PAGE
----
Planes never crash because of just one reason. Almost always, an accident is caused by a number of different things. Even though flying is very safe, planes crash because of several things happening at the same time. Many layers of defence have to give way to trigger a crash.
In 1990, James Reason, Professor Emeritus of Psychology at the University of Manchester, England, shared the Swiss Cheese model of how accidents happen. Picture many distinct Swiss cheese slices cut from various blockslined up next to one another. It’s likely that you won't be able to see through one of the holes as they are all located differently. Each piece of cheese stands in for a distinct element, such as exhaustion, bad weather, or inadequate training. Accidents happen when all the holes line up simultaneously, and the probability of such an occurrence is rare.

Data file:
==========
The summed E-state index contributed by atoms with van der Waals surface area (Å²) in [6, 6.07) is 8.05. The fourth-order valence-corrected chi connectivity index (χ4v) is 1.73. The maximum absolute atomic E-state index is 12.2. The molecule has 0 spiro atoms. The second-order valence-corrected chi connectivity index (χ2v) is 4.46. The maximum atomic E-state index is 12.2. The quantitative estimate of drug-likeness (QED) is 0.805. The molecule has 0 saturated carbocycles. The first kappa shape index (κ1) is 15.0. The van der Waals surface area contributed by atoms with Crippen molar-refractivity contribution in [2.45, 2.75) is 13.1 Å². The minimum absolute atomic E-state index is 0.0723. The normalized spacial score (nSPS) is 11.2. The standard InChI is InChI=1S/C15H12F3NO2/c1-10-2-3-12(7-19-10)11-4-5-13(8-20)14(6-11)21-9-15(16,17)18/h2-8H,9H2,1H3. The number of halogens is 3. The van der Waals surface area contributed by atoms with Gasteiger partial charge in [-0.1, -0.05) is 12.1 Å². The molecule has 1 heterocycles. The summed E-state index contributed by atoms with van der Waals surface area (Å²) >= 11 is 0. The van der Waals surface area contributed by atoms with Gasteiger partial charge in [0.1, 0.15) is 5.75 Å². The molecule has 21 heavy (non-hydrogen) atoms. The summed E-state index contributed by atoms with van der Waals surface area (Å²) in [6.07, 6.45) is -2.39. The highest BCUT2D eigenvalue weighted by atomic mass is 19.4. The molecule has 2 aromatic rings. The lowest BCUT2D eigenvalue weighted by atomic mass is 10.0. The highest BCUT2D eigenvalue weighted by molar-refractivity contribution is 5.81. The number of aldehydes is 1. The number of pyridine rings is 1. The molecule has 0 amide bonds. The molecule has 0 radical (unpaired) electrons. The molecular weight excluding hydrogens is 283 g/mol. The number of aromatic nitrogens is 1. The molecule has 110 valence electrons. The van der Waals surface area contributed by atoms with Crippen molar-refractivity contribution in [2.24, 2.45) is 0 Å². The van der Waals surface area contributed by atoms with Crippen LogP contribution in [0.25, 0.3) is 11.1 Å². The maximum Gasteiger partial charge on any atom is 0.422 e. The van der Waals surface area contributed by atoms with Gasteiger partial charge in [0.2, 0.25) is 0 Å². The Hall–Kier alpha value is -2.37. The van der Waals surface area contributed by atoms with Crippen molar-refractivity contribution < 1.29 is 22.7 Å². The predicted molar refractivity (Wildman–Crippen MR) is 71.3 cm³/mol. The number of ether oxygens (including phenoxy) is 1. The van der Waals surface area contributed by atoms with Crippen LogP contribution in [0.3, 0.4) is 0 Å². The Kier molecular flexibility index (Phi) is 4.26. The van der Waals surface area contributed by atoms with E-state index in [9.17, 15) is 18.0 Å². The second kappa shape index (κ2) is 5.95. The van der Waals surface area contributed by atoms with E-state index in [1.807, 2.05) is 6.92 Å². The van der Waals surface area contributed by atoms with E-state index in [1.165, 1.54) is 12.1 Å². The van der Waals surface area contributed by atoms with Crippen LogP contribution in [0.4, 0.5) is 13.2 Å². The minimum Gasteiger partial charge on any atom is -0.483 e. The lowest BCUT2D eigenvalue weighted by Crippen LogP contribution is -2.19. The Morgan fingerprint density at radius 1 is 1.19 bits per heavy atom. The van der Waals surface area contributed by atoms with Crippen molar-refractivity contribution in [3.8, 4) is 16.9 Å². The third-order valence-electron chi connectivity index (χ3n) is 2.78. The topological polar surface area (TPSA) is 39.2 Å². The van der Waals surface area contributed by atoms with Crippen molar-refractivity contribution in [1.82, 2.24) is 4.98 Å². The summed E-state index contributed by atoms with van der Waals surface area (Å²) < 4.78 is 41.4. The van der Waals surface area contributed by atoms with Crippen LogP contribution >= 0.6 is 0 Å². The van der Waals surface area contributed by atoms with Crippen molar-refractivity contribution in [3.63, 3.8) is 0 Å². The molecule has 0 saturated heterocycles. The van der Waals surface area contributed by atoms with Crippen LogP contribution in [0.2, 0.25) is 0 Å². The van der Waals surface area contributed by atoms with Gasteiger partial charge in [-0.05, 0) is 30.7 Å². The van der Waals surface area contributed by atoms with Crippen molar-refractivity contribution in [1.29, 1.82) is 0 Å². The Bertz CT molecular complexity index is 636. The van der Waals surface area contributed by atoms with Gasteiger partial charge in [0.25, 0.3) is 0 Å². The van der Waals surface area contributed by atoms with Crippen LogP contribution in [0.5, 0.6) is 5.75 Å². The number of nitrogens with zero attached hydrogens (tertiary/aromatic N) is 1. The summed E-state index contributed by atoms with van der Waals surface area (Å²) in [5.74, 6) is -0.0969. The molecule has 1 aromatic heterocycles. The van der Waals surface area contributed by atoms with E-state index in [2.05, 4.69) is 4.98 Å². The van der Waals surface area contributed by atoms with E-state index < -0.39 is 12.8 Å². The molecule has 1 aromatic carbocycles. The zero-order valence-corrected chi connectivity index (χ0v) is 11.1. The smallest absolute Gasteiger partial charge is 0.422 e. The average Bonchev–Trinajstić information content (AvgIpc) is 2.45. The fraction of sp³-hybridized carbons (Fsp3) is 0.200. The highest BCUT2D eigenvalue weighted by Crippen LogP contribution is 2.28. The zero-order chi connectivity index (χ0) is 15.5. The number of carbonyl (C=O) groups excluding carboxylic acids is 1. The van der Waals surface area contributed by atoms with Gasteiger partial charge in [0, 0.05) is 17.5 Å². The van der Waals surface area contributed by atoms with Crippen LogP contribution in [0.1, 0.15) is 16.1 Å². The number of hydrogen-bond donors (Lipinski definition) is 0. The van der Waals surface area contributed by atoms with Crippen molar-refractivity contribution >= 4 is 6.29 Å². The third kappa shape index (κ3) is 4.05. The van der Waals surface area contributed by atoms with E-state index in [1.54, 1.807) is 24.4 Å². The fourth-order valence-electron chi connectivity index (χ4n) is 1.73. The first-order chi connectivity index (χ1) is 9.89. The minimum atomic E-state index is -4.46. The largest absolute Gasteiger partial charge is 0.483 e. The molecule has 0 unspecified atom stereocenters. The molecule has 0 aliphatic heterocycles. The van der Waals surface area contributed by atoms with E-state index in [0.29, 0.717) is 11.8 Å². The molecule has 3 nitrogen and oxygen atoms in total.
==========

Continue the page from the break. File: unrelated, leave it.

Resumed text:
But, according to various surveys, the chances of such an occurrence are high during the following phases: It is the highest when the aircraft is about to land, followed by when it is taking off. The most common type of mistake done would be carelessness, like forgetting to check the hydraulic pressure for the landing gear and flaps during a pre-landing checklist or caused by bad decisions, like coming in too high to the airport. Forces acting on the plane were miscalculated 21.2 per cent of the time, and crew members didn't work well together 11.4 per cent of the time. 7.2 per cent of the time, the wind or runway conditions were not handled well. Yet, the possibility of a crash is one per 2.52 million flights. If panic does strike you during a flight, cling to your seat hard.